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Today in Sweden: A roundup of the latest news on Friday

TT/AFP/The Local
TT/AFP/The Local - [email protected]
Today in Sweden: A roundup of the latest news on Friday
Swedish Education Minister Mats Persson. Photo: Fredrik Sandberg/TT

Sweden's Tesla strike spreads across Nordics, Swedish government calls for inquiry into falling Pisa results, and emergency number response times 'too long', report finds. Here's the latest news.

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Swedish court denies Tesla motion over postal dispute 

A Swedish court on Thursday denied a motion by Tesla to temporarily force a mail carrier to deliver licence plates, despite joining strike action against the electric carmaker.

Since October 27th, some 130 mechanics at 10 Tesla repair shops in seven Swedish cities have been striking to protest against the carmaker's refusal to sign a collective agreement with the metalworkers union IF Metall.

The strike has since grown into a larger conflict between Tesla and almost a dozen unions seeking to protect Sweden's labour model, including postal workers.

As licence plates for new cars are only delivered by mail in Sweden, the blockade could stop new Teslas hitting the road there, something Tesla CEO Elon Musk branded "insane".

Swedish vocabulary: a refusal – en vägran

Tesla strike spreads across Nordics

This week, the Tesla strike also started spreading to neighbouring countries and on Thursday the Finnish transport workers union AKT announced it would start blocking the loading of Tesla cars onto ships bound for Swedish ports, starting December 20th.

"It is a crucial part of the Nordic labour market model that we have collective agreements and unions support each other," Ismo Kokko, president of AKT, said in a statement.

The move comes after similar announcements by unions in Denmark and Norway earlier in the week.

Swedish vocabulary: a port – en hamn

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Swedish government calls for inquiry into falling Pisa results

The Swedish government has called for an inquiry after students’ performance in the Pisa education rankings dropped radically in maths and reading between 2018 and 2022, as The Local reported.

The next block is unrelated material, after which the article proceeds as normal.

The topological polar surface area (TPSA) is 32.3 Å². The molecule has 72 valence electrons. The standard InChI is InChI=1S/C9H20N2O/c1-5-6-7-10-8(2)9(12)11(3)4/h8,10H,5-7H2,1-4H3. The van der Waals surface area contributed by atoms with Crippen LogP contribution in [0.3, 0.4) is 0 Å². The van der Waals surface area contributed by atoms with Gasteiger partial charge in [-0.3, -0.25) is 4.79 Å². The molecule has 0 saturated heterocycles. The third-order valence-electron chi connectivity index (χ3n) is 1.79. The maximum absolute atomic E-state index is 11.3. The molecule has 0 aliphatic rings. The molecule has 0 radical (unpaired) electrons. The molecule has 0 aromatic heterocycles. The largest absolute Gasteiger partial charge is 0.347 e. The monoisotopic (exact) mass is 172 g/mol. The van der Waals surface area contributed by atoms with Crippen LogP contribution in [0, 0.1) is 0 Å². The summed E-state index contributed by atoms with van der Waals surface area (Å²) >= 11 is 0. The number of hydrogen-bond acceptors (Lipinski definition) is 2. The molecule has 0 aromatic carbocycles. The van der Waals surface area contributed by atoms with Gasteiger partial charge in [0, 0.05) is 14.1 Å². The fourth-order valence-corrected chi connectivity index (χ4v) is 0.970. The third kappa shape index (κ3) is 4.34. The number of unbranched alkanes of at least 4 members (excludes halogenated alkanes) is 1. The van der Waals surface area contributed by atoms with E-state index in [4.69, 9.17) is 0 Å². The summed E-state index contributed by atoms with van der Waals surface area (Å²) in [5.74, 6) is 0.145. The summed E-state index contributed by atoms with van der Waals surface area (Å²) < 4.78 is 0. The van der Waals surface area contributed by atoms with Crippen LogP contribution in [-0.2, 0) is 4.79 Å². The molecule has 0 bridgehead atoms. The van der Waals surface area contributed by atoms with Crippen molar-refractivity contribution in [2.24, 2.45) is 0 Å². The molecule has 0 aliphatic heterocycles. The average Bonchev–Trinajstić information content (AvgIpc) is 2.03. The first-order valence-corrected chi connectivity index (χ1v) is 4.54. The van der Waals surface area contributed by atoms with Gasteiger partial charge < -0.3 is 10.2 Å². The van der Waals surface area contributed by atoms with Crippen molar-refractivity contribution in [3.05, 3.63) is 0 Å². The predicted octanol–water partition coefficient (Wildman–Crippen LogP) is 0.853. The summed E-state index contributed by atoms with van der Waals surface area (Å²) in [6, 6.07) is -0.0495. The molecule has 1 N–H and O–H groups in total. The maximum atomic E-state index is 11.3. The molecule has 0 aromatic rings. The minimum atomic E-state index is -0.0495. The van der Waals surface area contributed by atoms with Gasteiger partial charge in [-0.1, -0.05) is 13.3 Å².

Sweden remains above the OECD average and its fall follows a global trend which may be linked to school closures during the pandemic. But according to Pisa representatives, the pandemic is not the full explanation for Sweden, which generally tried to keep schools as open as possible.

“We need to look at what’s happening in our classrooms, and I think the OECD makes a good point about disruption and late arrivals. I also don’t think you’ll meet a single teacher, student or parent who doesn’t think mobile phones take up too much space in the classroom,” Swedish news agency TT quoted Education Minister Mats Persson, of the Liberal party, as saying.

“We need more knowledge. It’s too easy to blame the pandemic. At the end of the day it’s to do with what happens in the classrooms, what the classes look like, what skills the teachers have and what attitudes there are,” he said, announcing that the government would soon order an inquiry.

Swedish vocabulary: a classroom – ett klassrum

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Emergency number waiting times 'too long', report finds

It takes far too long before Sweden’s national emergency number operators SOS Alarm pick up the phone, according to a new investigation by the country’s National Audit Office (Riksrevisionen).

SOS Alarm’s goal is that anyone who dials 112 should be able to speak with someone within eight seconds, but the investigation finds that it has not reached its targets in the past ten years.

Response times also vary depending on where in Sweden you live.

According to the National Audit Office, the number of times a caller has to wait over three minutes is on the increase, which according to SOS Alarm’s own standards could put the patient at risk.

SOS Alarm insists that response times have improved in recent months.

Swedish vocabulary: a response time – en svarstid

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